Elite Warriors

Elite Warriors

Special Operations Forces from Around the World

Edited by Ruslan Pukhov and Christopher Marsh

East View Press, Minneapolis, 2017, 263 pages

Book Review published on: February 23, 2018

Proclaiming itself as an “ideal reference guide,” the book Elite Warriors: Special Operations Forces from Around the World succeeds in convincing its readers of the global proliferation of special operations forces (SOF) and the reasons for this phenomenon. In his introduction, Christopher Marsh, editor of the Special Operations Journal and a former professor at the U.S. Army School of Advanced Military Studies, describes the “phenomenon of emulation” and the tendency of states to copy the practices of the international system’s most successful members. Russia, for example, attributes the standup of its special operations command to following the example of the “leading powers of the world,” while France modeled its SOF command using “the American template.”1 Marsh also makes a persuasive argument that although there has been a corresponding explosion of popular works and memoirs regarding SOF, there is a relative dearth of empirical research on the subject. It is this gap that Elite Warriors boldly steps forward to fill.

Marsh’s coeditor, Ruslan Pukhov, is founder and director of the Moscow-based Centre for Analysis of Strategies and Technologies (CAST). These collected essays, authored by Pukhov and other experts drawn primarily (but not exclusively) from CAST, aim to provide an encyclopedic resource on the special operations experience of fourteen selected states. It covers the “specifically organized, trained, and equipped” units of Russia (which gets the first two chapters), followed by one chapter each on Ukraine, France, Germany, Italy, Poland, Iran, Israel, Jordan, Turkey, China, Singapore, Colombia, and Algeria.

One weakness in the book is that it is not apparent why the editors selected these particular examples and why other states with significant SOF such as the United Kingdom and South Korea are omitted. Marsh acknowledges upfront the “inherent dangers” in the book’s approach and explains that while not all states share the same idea of what constitutes SOF, the units selected for inclusion in this study are “among the world’s most elite forces.”2 The message is clear; Elite Warriors is meant to be a groundbreaking work for a new area of study and does not claim to be the final word on the subject.

The various essays strive for a similar format by covering the respective state’s SOF history, unit organization, and data on training and equipment. That there are varying levels of detail in the essays probably reflects not only the style of the different authors but also the different quality and experiences of what passes for elite units in the various states chosen for analysis. Some elite units are just more elite than others.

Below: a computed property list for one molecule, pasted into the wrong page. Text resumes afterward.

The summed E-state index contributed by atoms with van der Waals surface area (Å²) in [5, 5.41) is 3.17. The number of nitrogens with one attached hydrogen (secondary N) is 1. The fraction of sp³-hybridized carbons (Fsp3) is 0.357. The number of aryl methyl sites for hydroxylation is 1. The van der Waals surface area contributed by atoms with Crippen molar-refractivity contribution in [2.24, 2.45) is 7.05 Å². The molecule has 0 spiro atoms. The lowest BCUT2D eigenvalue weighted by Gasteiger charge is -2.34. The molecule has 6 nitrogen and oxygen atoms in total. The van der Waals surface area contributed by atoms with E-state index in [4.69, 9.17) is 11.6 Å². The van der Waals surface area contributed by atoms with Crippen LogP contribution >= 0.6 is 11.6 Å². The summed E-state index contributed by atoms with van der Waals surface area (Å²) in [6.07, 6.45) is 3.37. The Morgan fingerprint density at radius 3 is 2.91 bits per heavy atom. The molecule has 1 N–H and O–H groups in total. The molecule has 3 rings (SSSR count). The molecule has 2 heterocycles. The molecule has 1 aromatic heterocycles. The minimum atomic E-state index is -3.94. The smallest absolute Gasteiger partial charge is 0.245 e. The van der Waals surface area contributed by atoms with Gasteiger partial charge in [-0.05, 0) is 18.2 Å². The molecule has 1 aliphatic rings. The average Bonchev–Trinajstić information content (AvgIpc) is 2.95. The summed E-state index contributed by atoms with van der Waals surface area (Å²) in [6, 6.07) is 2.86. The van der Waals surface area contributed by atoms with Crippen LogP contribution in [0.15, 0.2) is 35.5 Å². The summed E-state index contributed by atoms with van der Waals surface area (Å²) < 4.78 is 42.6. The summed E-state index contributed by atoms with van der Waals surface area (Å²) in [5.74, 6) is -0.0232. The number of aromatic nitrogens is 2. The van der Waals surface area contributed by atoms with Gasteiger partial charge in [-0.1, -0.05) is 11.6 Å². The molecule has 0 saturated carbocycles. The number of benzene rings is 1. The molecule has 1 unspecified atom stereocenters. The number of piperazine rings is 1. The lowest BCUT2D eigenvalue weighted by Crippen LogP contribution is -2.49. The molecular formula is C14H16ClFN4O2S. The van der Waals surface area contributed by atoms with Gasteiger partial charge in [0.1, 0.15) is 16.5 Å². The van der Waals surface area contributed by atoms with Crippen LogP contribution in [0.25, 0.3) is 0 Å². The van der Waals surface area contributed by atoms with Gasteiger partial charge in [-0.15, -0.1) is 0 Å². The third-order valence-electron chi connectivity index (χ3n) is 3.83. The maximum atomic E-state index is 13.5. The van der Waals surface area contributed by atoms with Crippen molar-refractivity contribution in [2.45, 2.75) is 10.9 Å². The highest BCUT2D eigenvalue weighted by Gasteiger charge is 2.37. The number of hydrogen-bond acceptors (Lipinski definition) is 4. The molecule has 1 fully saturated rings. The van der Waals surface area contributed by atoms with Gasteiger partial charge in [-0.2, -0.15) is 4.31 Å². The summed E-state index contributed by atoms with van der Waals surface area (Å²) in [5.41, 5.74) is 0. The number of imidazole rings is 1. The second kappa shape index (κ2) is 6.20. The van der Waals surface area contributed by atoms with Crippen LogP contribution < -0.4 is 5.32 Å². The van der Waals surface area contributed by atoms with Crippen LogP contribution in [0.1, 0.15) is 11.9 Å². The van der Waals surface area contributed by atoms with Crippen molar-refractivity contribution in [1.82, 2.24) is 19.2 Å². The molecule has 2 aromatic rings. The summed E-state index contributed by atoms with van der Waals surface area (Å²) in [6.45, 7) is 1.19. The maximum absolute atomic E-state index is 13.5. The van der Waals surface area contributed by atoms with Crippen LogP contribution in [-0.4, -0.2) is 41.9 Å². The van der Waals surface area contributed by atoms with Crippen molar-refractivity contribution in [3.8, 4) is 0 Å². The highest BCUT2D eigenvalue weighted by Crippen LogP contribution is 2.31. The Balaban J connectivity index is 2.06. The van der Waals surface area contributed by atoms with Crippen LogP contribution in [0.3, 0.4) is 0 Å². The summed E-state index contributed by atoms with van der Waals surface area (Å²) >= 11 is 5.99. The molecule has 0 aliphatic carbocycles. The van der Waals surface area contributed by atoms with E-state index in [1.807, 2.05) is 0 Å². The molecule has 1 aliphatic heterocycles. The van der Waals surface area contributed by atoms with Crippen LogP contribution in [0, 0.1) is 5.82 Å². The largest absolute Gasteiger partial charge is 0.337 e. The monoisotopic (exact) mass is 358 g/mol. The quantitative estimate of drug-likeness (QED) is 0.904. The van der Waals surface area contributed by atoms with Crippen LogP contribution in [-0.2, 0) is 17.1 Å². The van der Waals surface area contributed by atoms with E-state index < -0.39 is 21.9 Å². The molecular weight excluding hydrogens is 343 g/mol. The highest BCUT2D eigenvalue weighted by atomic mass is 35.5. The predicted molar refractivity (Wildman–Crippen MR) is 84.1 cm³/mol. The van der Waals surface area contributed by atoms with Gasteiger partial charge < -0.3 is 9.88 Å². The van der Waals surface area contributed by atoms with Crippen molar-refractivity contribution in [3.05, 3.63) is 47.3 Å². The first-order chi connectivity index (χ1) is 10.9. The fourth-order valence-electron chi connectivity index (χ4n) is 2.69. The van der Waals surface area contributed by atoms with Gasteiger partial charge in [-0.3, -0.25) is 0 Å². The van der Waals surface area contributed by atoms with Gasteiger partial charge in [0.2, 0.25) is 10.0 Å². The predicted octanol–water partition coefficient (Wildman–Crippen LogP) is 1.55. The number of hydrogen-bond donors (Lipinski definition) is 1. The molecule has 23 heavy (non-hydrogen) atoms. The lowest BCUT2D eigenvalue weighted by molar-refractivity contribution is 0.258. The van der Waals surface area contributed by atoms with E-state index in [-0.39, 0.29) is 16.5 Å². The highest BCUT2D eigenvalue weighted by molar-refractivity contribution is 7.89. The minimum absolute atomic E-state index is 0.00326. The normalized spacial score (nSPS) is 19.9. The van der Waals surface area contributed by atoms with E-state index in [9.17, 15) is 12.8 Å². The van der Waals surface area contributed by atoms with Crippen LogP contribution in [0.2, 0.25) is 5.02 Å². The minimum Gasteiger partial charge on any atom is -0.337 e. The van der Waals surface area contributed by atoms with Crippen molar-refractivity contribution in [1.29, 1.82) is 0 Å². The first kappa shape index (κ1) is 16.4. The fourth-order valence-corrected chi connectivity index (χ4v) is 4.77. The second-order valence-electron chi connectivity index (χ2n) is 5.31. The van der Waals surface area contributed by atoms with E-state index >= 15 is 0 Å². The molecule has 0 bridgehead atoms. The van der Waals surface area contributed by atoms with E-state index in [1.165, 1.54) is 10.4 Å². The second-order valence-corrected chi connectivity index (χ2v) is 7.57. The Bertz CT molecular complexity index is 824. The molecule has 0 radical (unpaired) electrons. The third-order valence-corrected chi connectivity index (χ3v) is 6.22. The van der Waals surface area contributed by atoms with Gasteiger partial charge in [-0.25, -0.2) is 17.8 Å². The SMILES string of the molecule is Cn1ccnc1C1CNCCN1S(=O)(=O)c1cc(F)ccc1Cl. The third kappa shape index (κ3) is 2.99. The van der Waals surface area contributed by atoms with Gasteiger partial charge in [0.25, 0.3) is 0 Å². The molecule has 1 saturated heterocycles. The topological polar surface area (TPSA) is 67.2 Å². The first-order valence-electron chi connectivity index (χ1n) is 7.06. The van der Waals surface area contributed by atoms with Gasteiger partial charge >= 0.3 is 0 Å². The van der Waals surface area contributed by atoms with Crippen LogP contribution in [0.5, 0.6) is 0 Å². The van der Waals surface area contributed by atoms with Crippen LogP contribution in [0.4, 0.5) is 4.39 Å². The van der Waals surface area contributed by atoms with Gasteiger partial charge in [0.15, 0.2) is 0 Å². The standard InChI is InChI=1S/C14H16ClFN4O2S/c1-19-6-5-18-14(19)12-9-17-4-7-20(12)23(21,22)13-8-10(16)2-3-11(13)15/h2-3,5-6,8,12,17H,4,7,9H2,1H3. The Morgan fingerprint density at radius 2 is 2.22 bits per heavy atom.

Arguably, there is also a bit of bias detectable in some places. As noted, Russian SOF alone receives two chapters, although that is admittedly a valuable set of complementary essays. Ukraine’s chapter dwells briefly on the checkered record of some of its National Guard SOF, highlighting allegations of human rights abuses by units described as “semi-anarchic.”3 There is no similar scrutiny, for example, of Turkish SOF operations against the Kurds, although Turkey does get a paragraph discussing the legal and ethical concerns raised by using ex-SOF personnel in private military companies.4 While a little bias is probably inevitable, it is nevertheless instructive to view these state’s respective SOF-related issues through other than a purely Western lens.

The chapter on Turkey stands out in several ways as an exemplary piece, covering such current topics as Turkish SOF’s operations in Syria and Iraq. There is also a review of SOF’s role on both sides of the 2016 coup attempt, with some analysis of the effects this participation has had on the Turkish SOF community. While many of the other essays in the book are heavy on facts and short on analysis, this chapter is one of the few that includes some thought–provoking discussion of what all the data being presented means.

Each chapter can be read on its own and in no particular order. Marsh cautions that “a complete read of the book, however, is the only way to see the bigger picture of the proliferation of special operations forces over the past twenty to thirty years, and to see this recent phenomenon in many of its current manifestations.”5 Elite Warriors indeed is worth a complete read. It achieves its stated goals by being at once a history of the global spread of SOF, a collection of representative stand-alone case studies, and a useful resource guide for further research.

Book Review written by: Kevin Rousseau, Fort Leavenworth, Kansas


  1. Ruslan Pukhov and Christopher Marsh, eds., Elite Warriors: Special Operations Forces from Around the World (Minneapolis: East View Press, 2017), viii, 56.
  2. Ibid., x.
  3. Ibid., 47.
  4. Ibid., 199.
  5. Ibid., ix.